Given that there are songs I associate with my friend charlotte, the question is raised about what songs I associate with Lyn. After all, she is dearer to me than anyone has been before. I was thinking about this before, and was worried to realise that, despite the fact she is a musician, there is no single song I associate with Lyn. But then it occurred to me that such things can only be discovered in retrospect: songs can only resonate with times when such times are over, and since my time with Lyn will not come to an end for a long, long time, I cannot pinpoint any one song I associate with Lyn. Mind you, this one might be a candidate; Our house by crosby, Stills and nash holds within its lyrics the feelings of warmth and tenderness I feel when with lyn.

That is the list of songs I’d take to my island. I may have missed something – I probably couldn’t go without some Aerosmith, Guns and Roses, and how could I leave Sweet Home Alabama behind? But it’s getting late, and were I to try to list all the songs that had ever touched me, I’d be typing till dawn.

A cinephiliac evening

Last night was really rather cool, as I got to indulge in a bit of real cinephilia. Dom had brought small projector with him, so we drape an old window blind over our

TV, dimmed the lights and set up a small cinema. The great Andre Bazin would have been proud, especially as the first film we saw was ‘The Man with A Movie Camera’.

I was initially ere excited about it – the film is a classic of early pioneering cinema. I remember watching it at university, so I relished the chance to watch it again. The thing was, I quickly realised that it wasn’t the original version: someone had re-cut Vertov’s 1929 original and set it to a modern score. At first I was totally appalled by this act of sacrilege – part of me still is. I usually have nothing against modern adaptations of originals, or postmodern fusions of old and new, but the original score for this film was beautiful, and the new one hey had replaced it with seemed out of place. I quickly got into the type of huff I revel in getting into when I see something I take umbrage with, and began to thin of ways I could express my opinion on this piece of cinematic blasphemy. Yet Lyn and Dom, who are more into music than film, were obviously quite enjoying it, so I told myself to stop being a puritanical, pretentious nonce and chill out.

The second film we saw was called Another Earth, which I didn’t really have a problem with and therefore can’t write much about it. It was typical, modern Hollywood fare. All in all, then, last night was really cool. It was an evening I spent on the sofa, trying to remember the names of writers and theoreticians from cultural studies, immersed in an art form I love.

the ‘joke’

Took my dog to the dole office to see what he was entitled to. The bloke behind the counter said: ”You idiot! We dont give benefits to dogs!” So I argued: ”Why not?

He’s brown, he stinks, he’s never worked a fucking day in his life and he can’t speak a word of English!” The man replied: ”His first payment will be next Monday.”

I came across the above joke on Facebook earlier. Needless to say I didn’t find it at all funny; I told the person who made it as much, and that he as being puerile and childish. He told me that I should get a sense of humour, and that all jokes are ” all derogatory about us in some way or another-that’s why they’re jokes! If you can’t laugh at yourself, you’re going to have a hard-up life, mate. Get over it.” He went on to explain that racism is an ideological belief that one race (whatever the hell that is) can be innately superior to another, and thus jokes could not by definition be racist.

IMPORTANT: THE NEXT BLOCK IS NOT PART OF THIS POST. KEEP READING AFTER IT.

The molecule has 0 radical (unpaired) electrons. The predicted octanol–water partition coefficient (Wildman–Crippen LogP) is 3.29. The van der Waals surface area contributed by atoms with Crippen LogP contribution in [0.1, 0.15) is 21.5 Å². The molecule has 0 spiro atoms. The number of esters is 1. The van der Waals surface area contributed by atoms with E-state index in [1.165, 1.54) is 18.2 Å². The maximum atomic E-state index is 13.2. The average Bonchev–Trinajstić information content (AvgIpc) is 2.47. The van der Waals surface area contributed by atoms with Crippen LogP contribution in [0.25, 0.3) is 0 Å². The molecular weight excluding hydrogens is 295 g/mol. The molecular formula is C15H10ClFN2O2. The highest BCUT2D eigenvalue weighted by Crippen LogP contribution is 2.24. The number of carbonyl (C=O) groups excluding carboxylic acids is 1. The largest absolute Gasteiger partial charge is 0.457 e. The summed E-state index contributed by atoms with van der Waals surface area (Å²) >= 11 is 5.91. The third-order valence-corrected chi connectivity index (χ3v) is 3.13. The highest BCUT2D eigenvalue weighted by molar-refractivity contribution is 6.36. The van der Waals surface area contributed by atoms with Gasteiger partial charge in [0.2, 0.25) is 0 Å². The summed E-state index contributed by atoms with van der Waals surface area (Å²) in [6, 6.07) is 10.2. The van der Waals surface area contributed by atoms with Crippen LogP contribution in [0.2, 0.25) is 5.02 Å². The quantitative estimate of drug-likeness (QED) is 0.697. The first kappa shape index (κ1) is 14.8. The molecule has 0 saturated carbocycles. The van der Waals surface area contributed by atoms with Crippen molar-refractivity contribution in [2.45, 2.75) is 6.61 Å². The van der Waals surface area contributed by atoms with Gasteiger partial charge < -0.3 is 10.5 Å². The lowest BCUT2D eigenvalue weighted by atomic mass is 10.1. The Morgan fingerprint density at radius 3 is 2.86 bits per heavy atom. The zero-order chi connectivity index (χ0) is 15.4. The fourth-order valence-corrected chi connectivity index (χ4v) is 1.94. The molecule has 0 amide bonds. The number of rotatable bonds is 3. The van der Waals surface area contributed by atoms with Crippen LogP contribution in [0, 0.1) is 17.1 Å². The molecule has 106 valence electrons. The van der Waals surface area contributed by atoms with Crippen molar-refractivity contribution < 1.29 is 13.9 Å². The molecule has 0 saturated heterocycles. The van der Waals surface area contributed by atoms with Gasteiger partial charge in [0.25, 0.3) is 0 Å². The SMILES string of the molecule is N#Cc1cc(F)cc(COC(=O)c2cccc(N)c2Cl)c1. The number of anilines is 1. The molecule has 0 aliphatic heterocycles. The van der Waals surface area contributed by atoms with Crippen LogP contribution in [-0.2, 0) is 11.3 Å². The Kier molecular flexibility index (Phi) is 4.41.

I replied that he was talking crap, and that he could not hide behind so-called humour to uphold arbitrary distinctions between groups of people; it was like saying ”all men from Birmingham fuck their sisters” and then crying ”ahh but I was joking so I’m allowed to say such things”.

However, before the conversation got much further, he deleted the entire comment thread, which is a shame because I was about to explain to him why his joke was so unfunny. Many jokes have at their core some degree of truth, or expose a truth by framing it in a new, novel way. Take, for example, the old, old joke about the horse walking into a bar and the barman asking him ”why the long face?’ we laugh – at least the first few times – because barmen do ask such questions, and horses o have elongated faces, but we are surprised to hear these two truths come together. That’s why we laugh.

The problem with the joke above is that it seeks to expose truths which some presume to exist but don’t. it panders to an ideology with no basis in reality. The reason some may laugh at such things is that it reinforces ad legitimises their belief that immigrants are dirty lazy, don’t speak English and are allowed through the benefit system with great ease. Or that the benefit system panders to dirty lazy people who don’t speak English. That is, of course, total crap: there is no truth in it, and therefore it is not funny. Some want to laugh at it, though: they want to impress upon others that it is funny because they want to believe this joke has some truth at it’s basis. Like children in a room full of adults, making farting sounds and giggling hysterically, the people who make such jokes are laughing at things most other people find utterly immature.

I feel I have a fairly good sense of humour, but, as with sexist or disabledist jokes, there’s nothing funny about trying to reinforce stereotypes and social boundaries. In fact, we should all be laughing at the idiots who still adhere to such flawed notions in the first place.

apt image, brilliant article

I found the following image at the head of this blog entry from Johnny Void, eloquently and brilliantly explaining how much damage the Tories’ benefit reforms will do to the poorest members of our society, and found both the image and the article just too brilliant not to flag up. It might be too christian in tone for my liking, but what Void essentially says rings very true. How IDS has the gall to even utter the word ‘fairness’ when what he is doing is innately unfair staggers me. [img description=”undefined image” align=”centre”]/images/ids satan.jpg[/img]